I had chosen the name “Jonah ben Reuben” because ‘Jonah’ means, dove; which is a symbol of the Holy Spirit; ‘ben’ is Hebrew for son; and Reuben means, “behold a son!”

Unlike English, Hebrew is read from right to left so my name literally means “Behold, a son of the Holy Spirit!”

Traditionally when the naming ceremony is held for a Jewish convert a prayer is recited as follows:

“Our God and God of our Fathers: Sustain this man in the Almighty’s Torah and in Your commandments and may his name in Israel be _____________, the son of Abraham, our Father. May he rejoice in the Torah, and exult in the commandments. Give thanks to God, for He is good and His kindness is to all eternity. May ____________, the son of Abraham, our Father, grow to become great. So may he enter the Almighty’s Torah, with His commandments and good deeds.”

I did not have a formal naming ceremony, but I was changed all the same. What was most surprising to me was how it also changed others around me.

There are still some who believe that because I strive to follow TORAH that I no longer live under grace but seek to be accepted by following The Law.

When my son was young he obeyed my rules. Not because he thought that I would love him more if he obeyed, or out of fear that I would love him less if he didn’t. He obeyed BECAUSE he loved me.

Jesus replied, “If anyone loves me, he will obey my teaching. My Father will love him, and we will come to him and make our home with him. He who does not love me will not obey my teaching. These words you hear are not my own; they belong to the Father who sent me.” John 14:23-24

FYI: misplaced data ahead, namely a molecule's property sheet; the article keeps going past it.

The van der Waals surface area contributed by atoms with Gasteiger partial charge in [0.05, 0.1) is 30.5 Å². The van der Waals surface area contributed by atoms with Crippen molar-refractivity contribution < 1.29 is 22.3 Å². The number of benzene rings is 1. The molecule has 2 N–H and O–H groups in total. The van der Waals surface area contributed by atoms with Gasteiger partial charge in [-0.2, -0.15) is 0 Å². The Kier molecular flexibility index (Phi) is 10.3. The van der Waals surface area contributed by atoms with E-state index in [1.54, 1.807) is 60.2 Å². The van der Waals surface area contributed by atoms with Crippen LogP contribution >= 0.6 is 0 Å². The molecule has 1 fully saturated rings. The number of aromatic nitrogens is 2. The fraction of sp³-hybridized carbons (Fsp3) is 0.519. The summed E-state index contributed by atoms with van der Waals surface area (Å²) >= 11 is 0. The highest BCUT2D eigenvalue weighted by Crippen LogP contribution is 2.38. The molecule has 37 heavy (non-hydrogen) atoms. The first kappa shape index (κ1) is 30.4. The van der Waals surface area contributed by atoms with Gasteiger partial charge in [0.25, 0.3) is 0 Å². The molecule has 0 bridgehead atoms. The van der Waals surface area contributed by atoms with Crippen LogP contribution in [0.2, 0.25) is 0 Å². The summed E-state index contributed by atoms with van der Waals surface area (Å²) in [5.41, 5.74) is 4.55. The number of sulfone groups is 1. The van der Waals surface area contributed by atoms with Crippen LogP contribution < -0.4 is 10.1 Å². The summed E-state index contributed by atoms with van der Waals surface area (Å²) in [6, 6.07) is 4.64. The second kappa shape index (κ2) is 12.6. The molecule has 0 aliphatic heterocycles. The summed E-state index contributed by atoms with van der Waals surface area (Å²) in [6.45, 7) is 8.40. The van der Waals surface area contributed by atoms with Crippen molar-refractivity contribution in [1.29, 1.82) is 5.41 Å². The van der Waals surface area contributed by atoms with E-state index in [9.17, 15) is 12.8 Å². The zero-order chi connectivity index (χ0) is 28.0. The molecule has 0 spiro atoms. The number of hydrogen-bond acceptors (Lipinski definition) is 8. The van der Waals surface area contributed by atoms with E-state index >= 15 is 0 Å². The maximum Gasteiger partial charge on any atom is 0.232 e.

The WordPress.com stats helper monkeys prepared a 2012 annual report for this blog.

It’s hard to believe that another year has come to an end!

I would like to thank everyone who has supported the ministry of Word From The Street.  Thanks to you, this blog got about 4,500 views in 2012.

I pray that God will bless you with a safe and prosperous new year.

Jonah Reuben

Below is a summery of my blog stats.

Click here to see the complete report.

My Store

Posted: December 21, 2011 in Word From The Street
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Click HERE to download songs or whole albums. New songs coming soon!

Jonah Reuben
Singer / Songwriter, Preacher, Blogger

For more than 30 years Jonah Reuben has been playing his unique style of Christian music through different venues and organizations. Jonah’s raspy vocals are hard to ignore as he brings his message of uncompromising devotion to God to his audience. He believes that Christian music should be more about ministry than entertaining.

Besides recording and producing music Jonah is also an accomplished writer and has posted several articles online dealing with various subjects such as Christian Living, Church Revival, and being an advocate for the homeless community.